• Mitch Ware

The 7-Minute Scoop: Just Breathe...

Updated: Jun 2

At sometime in our lives, we will all have a traumatic experience that causes us to have a strong emotional or physical reaction. On most occasions though, these reactions subside as a part of the body’s natural healing and recovery process, but in the moment, they seem overwhelming. In this edition of Living With Hospice, Mitch discusses what happens in those few moments after trauma has occurred, and reminds us that sometimes something very simple - breathing - is the key to getting through it.


"...we are psychologically designed to deal with stress like this. We're designed to react to it without going into a panic attack, we just need to know a little bit more about how our body works in order to manage that reaction."
 

Transcript:

If you're like me, drama seems to just find you. It can come out of nowhere. It can come from any direction. And it can come at any time. It ranges from friends and relatives to business relationships, health issues, finances, just on and on and on. Sometimes when I get really bad news, my heart seems to just leap up into my throat. I get this big shot of adrenaline. And when we get those, we typically tend to hold our breath, we don't realize it, but we're holding our breath, our eyes dilate, our minds begin to race. Sound familiar?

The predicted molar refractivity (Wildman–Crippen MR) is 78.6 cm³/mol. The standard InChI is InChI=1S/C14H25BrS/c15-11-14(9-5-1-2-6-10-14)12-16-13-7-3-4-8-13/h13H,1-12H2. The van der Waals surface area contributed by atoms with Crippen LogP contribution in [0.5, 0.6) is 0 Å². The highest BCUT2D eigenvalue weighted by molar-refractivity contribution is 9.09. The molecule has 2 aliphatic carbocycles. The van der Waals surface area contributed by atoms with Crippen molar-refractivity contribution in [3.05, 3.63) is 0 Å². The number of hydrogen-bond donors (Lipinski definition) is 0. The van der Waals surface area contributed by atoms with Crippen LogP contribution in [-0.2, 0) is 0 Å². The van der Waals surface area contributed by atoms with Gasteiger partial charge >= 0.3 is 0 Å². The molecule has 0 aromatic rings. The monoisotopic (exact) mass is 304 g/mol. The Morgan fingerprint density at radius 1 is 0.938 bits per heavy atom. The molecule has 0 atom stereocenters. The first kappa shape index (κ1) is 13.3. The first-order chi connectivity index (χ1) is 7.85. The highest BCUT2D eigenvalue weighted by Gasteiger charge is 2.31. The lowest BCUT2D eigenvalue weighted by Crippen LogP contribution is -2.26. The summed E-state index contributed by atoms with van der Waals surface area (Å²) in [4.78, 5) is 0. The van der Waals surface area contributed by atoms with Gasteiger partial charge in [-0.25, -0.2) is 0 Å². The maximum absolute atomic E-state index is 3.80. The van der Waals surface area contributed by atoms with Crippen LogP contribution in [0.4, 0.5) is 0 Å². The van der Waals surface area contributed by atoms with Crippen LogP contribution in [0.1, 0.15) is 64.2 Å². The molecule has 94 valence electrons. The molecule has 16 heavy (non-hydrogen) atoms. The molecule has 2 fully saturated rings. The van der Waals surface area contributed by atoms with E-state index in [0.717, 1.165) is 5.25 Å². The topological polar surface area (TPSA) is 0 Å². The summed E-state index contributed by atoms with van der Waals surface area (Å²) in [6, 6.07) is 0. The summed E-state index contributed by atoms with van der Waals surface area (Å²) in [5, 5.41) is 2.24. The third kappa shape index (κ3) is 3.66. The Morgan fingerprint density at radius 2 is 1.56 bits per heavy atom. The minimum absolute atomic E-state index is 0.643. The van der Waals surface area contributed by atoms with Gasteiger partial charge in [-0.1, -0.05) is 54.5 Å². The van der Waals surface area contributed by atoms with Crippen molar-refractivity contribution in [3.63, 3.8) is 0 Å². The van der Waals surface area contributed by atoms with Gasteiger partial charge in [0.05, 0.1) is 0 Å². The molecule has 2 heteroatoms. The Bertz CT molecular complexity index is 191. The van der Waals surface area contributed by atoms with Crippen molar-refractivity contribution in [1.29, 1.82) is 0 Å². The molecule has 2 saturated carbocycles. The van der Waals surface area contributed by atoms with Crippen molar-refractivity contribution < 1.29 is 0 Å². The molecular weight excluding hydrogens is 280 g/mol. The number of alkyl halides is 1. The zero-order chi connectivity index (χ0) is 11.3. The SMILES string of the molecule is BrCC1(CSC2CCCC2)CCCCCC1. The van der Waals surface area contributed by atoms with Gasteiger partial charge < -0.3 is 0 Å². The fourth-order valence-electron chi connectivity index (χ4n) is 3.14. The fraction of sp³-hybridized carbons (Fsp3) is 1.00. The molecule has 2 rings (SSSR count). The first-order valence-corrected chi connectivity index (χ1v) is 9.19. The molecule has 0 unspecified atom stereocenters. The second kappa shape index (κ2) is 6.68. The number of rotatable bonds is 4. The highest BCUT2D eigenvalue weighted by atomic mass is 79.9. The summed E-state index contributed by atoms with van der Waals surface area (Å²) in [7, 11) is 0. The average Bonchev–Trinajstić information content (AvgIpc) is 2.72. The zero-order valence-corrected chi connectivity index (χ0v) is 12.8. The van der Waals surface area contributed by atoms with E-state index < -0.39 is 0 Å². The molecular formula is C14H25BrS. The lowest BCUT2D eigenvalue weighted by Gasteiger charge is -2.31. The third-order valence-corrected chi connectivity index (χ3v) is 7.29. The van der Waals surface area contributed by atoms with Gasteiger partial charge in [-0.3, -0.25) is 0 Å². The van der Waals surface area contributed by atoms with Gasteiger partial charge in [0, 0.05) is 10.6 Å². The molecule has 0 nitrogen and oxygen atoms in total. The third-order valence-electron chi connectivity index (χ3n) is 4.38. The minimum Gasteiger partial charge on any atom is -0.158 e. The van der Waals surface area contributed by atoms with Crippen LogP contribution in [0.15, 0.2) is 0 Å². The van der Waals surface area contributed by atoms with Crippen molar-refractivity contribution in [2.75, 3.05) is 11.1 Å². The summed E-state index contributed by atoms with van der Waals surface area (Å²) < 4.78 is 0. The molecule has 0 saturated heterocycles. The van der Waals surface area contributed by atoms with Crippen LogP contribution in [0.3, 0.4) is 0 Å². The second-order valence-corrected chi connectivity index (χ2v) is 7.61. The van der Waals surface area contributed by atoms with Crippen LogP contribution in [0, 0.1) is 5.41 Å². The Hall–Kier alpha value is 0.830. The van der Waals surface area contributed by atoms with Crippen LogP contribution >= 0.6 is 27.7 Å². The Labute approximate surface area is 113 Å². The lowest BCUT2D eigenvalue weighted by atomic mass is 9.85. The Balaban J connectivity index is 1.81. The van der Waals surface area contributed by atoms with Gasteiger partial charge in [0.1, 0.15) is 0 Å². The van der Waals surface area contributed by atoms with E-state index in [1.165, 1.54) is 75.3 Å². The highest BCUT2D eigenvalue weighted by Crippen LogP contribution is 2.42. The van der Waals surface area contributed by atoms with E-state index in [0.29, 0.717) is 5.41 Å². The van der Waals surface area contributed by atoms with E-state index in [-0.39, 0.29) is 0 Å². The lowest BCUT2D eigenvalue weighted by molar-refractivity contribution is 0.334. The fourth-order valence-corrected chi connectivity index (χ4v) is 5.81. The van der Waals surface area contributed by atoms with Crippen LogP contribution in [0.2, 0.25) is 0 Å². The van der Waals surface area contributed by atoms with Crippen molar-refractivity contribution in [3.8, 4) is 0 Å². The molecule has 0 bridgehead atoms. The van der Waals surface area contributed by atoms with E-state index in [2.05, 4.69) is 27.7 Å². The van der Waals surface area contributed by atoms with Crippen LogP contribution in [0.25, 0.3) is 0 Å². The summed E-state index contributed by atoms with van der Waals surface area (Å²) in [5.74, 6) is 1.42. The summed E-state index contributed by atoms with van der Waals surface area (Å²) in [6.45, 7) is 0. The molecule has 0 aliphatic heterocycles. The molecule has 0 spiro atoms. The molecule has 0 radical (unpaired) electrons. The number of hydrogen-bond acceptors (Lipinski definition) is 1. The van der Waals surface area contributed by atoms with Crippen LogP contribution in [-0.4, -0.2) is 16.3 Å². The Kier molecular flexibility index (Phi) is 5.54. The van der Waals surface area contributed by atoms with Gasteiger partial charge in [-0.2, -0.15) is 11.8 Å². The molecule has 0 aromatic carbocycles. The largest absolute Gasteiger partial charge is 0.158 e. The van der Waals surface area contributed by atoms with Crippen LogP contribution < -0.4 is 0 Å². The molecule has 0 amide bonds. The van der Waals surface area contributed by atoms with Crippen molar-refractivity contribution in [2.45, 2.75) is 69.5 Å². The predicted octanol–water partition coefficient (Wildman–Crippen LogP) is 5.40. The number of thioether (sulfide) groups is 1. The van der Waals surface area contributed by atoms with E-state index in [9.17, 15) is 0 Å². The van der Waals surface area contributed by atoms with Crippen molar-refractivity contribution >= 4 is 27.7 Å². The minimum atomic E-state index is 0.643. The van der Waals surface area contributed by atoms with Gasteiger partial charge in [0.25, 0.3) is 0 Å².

Welcome to Living With Hospice, and a 7 minute scoop. My name is Mitch Ware, and in the next 7 minutes we are going to look at how to avoid some anxiety attacks, as well as how to minimize their effect on us.


We as humans try to process everything that's going on in the world around us in a split second, then we feel the need to formulate a plan of action to deal with it. In the meantime, we're breathing very fast, we're breathing very shallow, our hearts start pounding in our chest, and we continue to breathe harder and more quickly, all in an effort to distribute oxygen rich blood around in our bodies. The net result of this, our bodies don't have time to exchange the carbon dioxide in our lungs with the oxygen that we're taking in. And we're pretty much depriving oxygen to all the places that matter most, our heart, our lungs, our brain… then we go on like this, sometimes for several minutes, sometimes for hours, and some of us have a full-blown panic attack. Take heart, there's good news. This is all avoidable, the panic attack, the anxiety attack. It's all avoidable.


All of us feel stressed out from time to time, all of us! It is just part of the emotional ups and downs of life. Stress comes from many different sources, it can come from our environment, it can come from within our own bodies, it can even come from our thoughts. It can come from how we view the world around us. And in the time of this recording, believe me, the world around us seems to be falling apart in our own hometown, in our state, certainly in our nation and around the world. And it's very natural to feel stressed around moments of pressure like this, or moments of ‘distress’ like this. Did you know that we are psychologically designed to deal with stress? We're designed to react to it without going into a panic attack, we just need to know a little bit more about how our body works in order to manage that.